When I say that books ferment on my backlog, they sit there for so long, I wasn't joking. This volume's pages have acquired a distinctly yellow cast that was not present when I first acquired it. >_<Lee, Tanith. A Bed of Earth. New York: Overlook, 2002.Summary
: Book III of The Secret Books of Venus
quartet. The gravedigger Bartolome discovers in middle age when he at last meets his soulmate Flavia of the Barbarons discovers that they were destined in love to unite two clans feuding due to disputed burial ground. Instead, he perished unborn in the womb of his terribly wronged mother, and a ghostly afterimage of the person he would have been meets and falls in love with another Barbaron, Beatrixa--and they answer fate. The afterimage Silvio eventually finds happiness by befriending a bereaved widow, and Bartolome, who cannot have children, in the end meets "his" child, product of her union with Silvio and "quickened" by the seed of Chesare Borja.Comments
: Regal in its stately, slowgoing prose and wondrously comprehensible after all of the convoluted narrative threads are woven so beautifully together. Of course, this is at heart a Romeo & Juliet
-esque plotline, save that only the first of many couples die together. I am distinctly reminded of Lee's much earlier Silver Metal Lover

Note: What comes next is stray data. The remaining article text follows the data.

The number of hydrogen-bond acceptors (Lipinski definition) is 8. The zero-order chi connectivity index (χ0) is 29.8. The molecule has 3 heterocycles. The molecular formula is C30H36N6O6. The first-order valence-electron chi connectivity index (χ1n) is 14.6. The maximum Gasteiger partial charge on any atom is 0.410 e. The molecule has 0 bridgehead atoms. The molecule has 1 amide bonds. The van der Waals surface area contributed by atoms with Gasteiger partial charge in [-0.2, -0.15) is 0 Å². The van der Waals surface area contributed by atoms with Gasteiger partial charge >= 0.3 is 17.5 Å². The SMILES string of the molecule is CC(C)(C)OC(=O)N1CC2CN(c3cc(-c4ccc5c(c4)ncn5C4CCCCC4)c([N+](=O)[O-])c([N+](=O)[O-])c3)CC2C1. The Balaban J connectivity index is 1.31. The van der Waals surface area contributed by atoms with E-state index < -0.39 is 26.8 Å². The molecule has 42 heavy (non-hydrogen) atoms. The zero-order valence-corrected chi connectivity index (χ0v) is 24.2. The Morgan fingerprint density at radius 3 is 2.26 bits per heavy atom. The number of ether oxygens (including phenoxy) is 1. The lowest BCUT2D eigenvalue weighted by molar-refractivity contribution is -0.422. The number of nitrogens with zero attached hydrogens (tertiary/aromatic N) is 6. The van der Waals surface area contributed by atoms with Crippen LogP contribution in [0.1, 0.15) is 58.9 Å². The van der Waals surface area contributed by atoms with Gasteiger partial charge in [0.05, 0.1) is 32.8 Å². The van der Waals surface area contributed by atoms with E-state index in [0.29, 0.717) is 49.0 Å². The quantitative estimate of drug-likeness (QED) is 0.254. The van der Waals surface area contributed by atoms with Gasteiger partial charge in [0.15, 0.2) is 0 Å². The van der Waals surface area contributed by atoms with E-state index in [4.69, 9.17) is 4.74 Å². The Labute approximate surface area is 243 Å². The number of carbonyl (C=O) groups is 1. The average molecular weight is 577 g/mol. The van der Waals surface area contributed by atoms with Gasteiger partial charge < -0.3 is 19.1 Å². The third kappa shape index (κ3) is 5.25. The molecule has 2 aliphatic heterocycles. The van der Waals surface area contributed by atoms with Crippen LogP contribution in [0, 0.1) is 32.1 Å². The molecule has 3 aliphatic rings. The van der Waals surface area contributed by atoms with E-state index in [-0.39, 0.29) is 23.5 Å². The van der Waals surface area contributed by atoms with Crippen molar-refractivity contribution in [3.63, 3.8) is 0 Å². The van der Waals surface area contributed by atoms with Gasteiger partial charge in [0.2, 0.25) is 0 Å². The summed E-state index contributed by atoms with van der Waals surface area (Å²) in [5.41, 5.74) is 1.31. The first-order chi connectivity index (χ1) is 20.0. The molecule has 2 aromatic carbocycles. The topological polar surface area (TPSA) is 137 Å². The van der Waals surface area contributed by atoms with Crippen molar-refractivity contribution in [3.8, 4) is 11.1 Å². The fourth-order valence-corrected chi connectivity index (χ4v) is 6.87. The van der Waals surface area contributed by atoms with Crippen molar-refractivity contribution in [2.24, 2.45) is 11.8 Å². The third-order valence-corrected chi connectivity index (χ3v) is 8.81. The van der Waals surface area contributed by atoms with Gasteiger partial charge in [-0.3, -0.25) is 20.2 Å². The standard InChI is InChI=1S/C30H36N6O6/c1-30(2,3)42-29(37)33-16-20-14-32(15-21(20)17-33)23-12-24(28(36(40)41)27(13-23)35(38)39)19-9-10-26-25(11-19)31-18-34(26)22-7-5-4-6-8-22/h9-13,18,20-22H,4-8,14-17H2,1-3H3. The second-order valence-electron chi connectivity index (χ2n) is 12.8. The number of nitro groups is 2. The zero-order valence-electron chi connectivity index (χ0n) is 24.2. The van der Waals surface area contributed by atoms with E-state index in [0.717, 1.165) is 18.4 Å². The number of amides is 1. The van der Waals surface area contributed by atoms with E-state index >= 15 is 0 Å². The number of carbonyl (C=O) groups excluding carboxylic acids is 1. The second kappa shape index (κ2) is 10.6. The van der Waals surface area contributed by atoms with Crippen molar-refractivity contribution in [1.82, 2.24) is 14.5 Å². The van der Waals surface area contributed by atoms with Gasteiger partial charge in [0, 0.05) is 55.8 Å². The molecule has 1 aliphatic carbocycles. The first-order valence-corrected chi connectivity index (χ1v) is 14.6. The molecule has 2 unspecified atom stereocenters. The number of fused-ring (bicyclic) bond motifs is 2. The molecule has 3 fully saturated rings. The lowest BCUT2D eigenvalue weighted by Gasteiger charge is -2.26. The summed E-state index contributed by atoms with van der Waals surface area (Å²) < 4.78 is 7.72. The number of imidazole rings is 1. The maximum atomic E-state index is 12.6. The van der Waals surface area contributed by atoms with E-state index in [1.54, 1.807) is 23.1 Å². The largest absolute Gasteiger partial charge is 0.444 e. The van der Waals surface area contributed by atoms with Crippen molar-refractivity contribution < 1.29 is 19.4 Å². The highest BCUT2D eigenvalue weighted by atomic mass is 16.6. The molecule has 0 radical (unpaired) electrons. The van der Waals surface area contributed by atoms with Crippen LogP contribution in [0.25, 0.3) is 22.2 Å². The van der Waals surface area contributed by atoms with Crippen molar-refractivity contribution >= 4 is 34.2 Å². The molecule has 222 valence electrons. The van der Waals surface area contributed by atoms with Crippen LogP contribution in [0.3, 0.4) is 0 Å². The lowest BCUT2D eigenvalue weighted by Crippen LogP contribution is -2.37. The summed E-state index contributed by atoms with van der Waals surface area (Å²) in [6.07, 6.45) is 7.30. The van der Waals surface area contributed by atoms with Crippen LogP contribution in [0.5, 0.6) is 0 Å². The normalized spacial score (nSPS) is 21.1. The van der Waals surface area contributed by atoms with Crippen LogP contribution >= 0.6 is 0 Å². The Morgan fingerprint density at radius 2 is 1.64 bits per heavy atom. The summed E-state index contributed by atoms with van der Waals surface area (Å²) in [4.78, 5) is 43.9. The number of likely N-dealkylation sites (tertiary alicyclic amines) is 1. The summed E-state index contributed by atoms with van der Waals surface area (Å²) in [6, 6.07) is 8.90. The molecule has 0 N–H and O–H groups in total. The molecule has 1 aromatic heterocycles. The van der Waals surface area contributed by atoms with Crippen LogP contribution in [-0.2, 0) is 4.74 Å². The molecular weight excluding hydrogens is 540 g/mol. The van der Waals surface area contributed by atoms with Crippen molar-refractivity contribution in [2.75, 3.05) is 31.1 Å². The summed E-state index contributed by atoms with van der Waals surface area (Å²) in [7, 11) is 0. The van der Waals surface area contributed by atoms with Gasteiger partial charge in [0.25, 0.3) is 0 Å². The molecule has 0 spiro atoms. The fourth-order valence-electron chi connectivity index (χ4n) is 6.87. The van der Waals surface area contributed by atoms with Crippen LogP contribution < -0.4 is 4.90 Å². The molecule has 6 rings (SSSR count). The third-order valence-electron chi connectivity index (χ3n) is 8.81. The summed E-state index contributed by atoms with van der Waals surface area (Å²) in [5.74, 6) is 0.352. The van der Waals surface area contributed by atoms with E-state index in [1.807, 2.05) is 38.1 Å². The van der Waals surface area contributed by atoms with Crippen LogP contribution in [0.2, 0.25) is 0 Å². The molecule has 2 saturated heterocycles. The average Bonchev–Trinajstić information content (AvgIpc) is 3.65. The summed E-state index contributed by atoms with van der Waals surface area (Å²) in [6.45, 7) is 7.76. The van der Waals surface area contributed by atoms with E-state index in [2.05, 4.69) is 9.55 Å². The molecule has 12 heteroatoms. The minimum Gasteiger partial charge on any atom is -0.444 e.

since it too deals with the nature of love, spirituality, and reincarnation, but that book is a hack job in comparison to this one. I'm not a big fan of esoteric mystical explanations of anything, but at least Lee's not trying to trump science with them--only history and traditional Christian religion. Italy lovers and history buffs should get a real jolt out of what Lee does here; everything from architecture to the meals on the table are sumptuously described. And if you're looking for dark fantasy-laced sex and violence (Death by castration! Death by flamingo!??), you've come to the right place. About the only discordant note I noticed struck was the Dionyssa subplot, the most fragile and least thought-out of the narrative threads. Notes
: hardcover, 1st American editionRating
- Read it alone or with the rest of the series, doesn't matter. The pleasures are manifold regardless.